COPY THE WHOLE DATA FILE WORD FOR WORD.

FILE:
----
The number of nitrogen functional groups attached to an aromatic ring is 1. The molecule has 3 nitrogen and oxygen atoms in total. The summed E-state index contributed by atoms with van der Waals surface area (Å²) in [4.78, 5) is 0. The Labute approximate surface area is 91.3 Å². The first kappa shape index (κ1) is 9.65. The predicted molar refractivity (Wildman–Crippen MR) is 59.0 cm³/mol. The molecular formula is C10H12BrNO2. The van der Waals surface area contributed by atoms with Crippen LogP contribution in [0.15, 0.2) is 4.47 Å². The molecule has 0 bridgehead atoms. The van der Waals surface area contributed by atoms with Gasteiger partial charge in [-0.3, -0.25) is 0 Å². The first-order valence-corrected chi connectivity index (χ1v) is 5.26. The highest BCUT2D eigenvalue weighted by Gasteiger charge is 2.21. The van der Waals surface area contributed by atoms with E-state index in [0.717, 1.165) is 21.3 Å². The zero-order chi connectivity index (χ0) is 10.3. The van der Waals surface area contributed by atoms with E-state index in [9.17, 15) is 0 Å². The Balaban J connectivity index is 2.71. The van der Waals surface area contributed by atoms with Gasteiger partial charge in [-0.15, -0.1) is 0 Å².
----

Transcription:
The number of nitrogen functional groups attached to an aromatic ring is 1. The molecule has 3 nitrogen and oxygen atoms in total. The summed E-state index contributed by atoms with van der Waals surface area (Å²) in [4.78, 5) is 0. The Labute approximate surface area is 91.3 Å². The first kappa shape index (κ1) is 9.65. The predicted molar refractivity (Wildman–Crippen MR) is 59.0 cm³/mol. The molecular formula is C10H12BrNO2. The van der Waals surface area contributed by atoms with Crippen LogP contribution in [0.15, 0.2) is 4.47 Å². The molecule has 0 bridgehead atoms. The van der Waals surface area contributed by atoms with Gasteiger partial charge in [-0.3, -0.25) is 0 Å². The first-order valence-corrected chi connectivity index (χ1v) is 5.26. The highest BCUT2D eigenvalue weighted by Gasteiger charge is 2.21. The van der Waals surface area contributed by atoms with E-state index in [0.717, 1.165) is 21.3 Å². The zero-order chi connectivity index (χ0) is 10.3. The van der Waals surface area contributed by atoms with E-state index in [9.17, 15) is 0 Å². The Balaban J connectivity index is 2.71. The van der Waals surface area contributed by atoms with Gasteiger partial charge in [-0.15, -0.1) is 0 Å².